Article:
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Standard User shalom2005
(committed) Tue 12-Feb-13 08:12:33
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Does a re-synch always result in a lower IP Profile?


[link to this post]
 
I still have not had any real answer on this.

DLM always seems to lower a IP profile. Can anyone explain how a higher synch is achieved ? (Without any user intervention, after recent experience I want to leave the modem & router on)

Best Regards

Steven, Chigwell, Essex

My Broadband Speed Test
Standard User yarwell
(sensei) Tue 12-Feb-13 08:16:01
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Re: Does a re-synch always result in a lower IP Profile?


[re: shalom2005] [link to this post]
 
The IP profile reflects the synch speed, DLM influences the synch speed. Speeds can increase if the error rate reduces etc but this will take longer to recover than it took to drop in the first place as the systems are biased towards stability.

Your modem can only get to a higher speed by resynching under an external influence, whereas it will fall to a lower speed automatically if it can't hang onto the speed it is connected at.

--

Phil

MaxDSL - goes as fast as it can and doesn't read the line checker first.

MaxDSL diagnostics
Moderator billford
(moderator) Tue 12-Feb-13 08:20:53
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Re: Does a re-synch always result in a lower IP Profile?


[re: shalom2005] [link to this post]
 
In reply to a post by shalom2005:
DLM always seems to lower a IP profile. Can anyone explain how a higher synch is achieved ? (Without any user intervention, after recent experience I want to leave the modem & router on)
You've answered your own question- without user intervention, you have to wait for the DLM to do its own thing.

IME experience, if something causes a drop in sync and then goes away the DLM will eventually force a re-sync to a higher speed, but it takes its time about it- it's not impulsive, even if the noise is tongue.

Bill
bill@thinkbroadband.com __________________Planes and Boats and ... __________________BQMs: IPv4 IPv6
The author of the above post is a thinkbroadband moderator but it does not constitute an official statement on behalf of thinkbroadband.


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Standard User shalom2005
(committed) Tue 12-Feb-13 08:22:10
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Re: Does a re-synch always result in a lower IP Profile?


[re: yarwell] [link to this post]
 
Still unclear!

"Your modem can only get to a higher speed by resynching under an external influence"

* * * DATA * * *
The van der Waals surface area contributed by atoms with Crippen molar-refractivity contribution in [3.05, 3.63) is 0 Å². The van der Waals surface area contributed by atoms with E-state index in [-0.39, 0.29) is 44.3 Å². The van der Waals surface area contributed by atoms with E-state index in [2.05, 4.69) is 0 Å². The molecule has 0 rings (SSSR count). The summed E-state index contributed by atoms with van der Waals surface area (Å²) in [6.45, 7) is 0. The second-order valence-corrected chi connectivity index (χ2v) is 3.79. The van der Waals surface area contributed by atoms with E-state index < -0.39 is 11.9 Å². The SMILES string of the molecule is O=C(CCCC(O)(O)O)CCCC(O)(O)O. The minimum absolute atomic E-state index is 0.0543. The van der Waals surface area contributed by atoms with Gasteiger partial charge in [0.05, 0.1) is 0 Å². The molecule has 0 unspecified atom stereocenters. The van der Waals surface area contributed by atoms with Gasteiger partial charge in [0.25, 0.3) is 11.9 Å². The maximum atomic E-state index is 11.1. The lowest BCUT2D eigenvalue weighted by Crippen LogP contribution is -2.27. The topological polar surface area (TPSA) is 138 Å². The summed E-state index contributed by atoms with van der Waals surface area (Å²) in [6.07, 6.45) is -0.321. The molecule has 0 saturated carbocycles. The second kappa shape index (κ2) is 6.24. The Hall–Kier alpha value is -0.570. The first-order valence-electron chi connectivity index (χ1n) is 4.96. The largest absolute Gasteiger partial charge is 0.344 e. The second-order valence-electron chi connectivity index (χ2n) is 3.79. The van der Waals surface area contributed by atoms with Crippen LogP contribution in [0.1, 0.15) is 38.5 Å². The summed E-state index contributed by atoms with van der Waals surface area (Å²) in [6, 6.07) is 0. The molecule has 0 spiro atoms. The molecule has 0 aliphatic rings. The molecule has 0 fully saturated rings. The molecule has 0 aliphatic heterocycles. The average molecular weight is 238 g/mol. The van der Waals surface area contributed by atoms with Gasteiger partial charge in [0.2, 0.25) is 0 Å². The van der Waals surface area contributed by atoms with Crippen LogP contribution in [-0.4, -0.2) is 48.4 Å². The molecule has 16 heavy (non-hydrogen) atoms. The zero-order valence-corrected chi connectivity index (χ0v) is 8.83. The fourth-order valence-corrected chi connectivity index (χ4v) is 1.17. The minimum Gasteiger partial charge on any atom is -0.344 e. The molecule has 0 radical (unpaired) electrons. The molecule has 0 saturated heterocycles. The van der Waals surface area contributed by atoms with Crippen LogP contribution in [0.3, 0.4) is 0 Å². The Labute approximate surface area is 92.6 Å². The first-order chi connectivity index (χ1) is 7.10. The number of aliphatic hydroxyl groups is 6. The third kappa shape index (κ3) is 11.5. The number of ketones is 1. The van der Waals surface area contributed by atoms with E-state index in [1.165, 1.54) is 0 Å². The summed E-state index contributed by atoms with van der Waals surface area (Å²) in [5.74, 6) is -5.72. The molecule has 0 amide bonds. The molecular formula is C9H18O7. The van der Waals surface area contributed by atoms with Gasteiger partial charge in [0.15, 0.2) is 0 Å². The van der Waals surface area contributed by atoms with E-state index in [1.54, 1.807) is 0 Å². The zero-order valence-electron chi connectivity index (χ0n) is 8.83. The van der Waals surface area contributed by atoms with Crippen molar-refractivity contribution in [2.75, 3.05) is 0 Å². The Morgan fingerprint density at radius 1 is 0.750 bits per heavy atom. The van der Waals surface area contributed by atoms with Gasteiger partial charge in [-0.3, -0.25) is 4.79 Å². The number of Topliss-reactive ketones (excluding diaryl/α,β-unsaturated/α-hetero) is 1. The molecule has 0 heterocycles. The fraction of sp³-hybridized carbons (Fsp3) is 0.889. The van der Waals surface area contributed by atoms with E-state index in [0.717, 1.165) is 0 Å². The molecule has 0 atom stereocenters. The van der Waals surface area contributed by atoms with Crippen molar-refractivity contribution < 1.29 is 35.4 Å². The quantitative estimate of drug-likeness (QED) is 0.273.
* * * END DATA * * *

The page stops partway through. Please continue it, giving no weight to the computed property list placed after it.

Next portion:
Can you please explain what 'an external influence' is?

(I'm happy to leave my modem & router connected now as I recently had a drop from 66-59Mbps. I'm unclear how a re-synch can occur if my connection is 'always on'. My line is very stable & can stay that way for 28 days or more.)

Thanks for your patience with my questions!

Best Regards

Steven, Chigwell, Essex

My Broadband Speed Test
Standard User yarwell
(sensei) Tue 12-Feb-13 08:24:46
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Re: Does a re-synch always result in a lower IP Profile?


[re: shalom2005] [link to this post]
 
an external influence would be either you turning it off and on or asking it to resync via a user interface, or the cabinet DSLAM dropping the connection to force a resynch perhaps in repsonse to DLM changing parameters.

In other words your modem will not automatically seek a higher speed on its own account.

--

Phil

MaxDSL - goes as fast as it can and doesn't read the line checker first.

MaxDSL diagnostics
Standard User shalom2005
(committed) Tue 12-Feb-13 08:25:51
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Re: Does a re-synch always result in a lower IP Profile?


[re: shalom2005] [link to this post]
 
Ah thanks Billford. You typed at the same time as me smile

That's clearer. So, if DLM sees a really stable line, it will eventually resynch to the maximum the stable line can take. I just have to wait for it to do so.


Thanks guys.

Best Regards

Steven, Chigwell, Essex

My Broadband Speed Test
Standard User shalom2005
(committed) Tue 12-Feb-13 08:28:48
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Re: Does a re-synch always result in a lower IP Profile?


[re: yarwell] [link to this post]
 
Thanks Yarwell. So, the modem may not force a resynch, but the cab DSLAM will hopefully force a resynch in the future. Good that's what I was hoping.

Many thanks

Best Regards

Steven, Chigwell, Essex

My Broadband Speed Test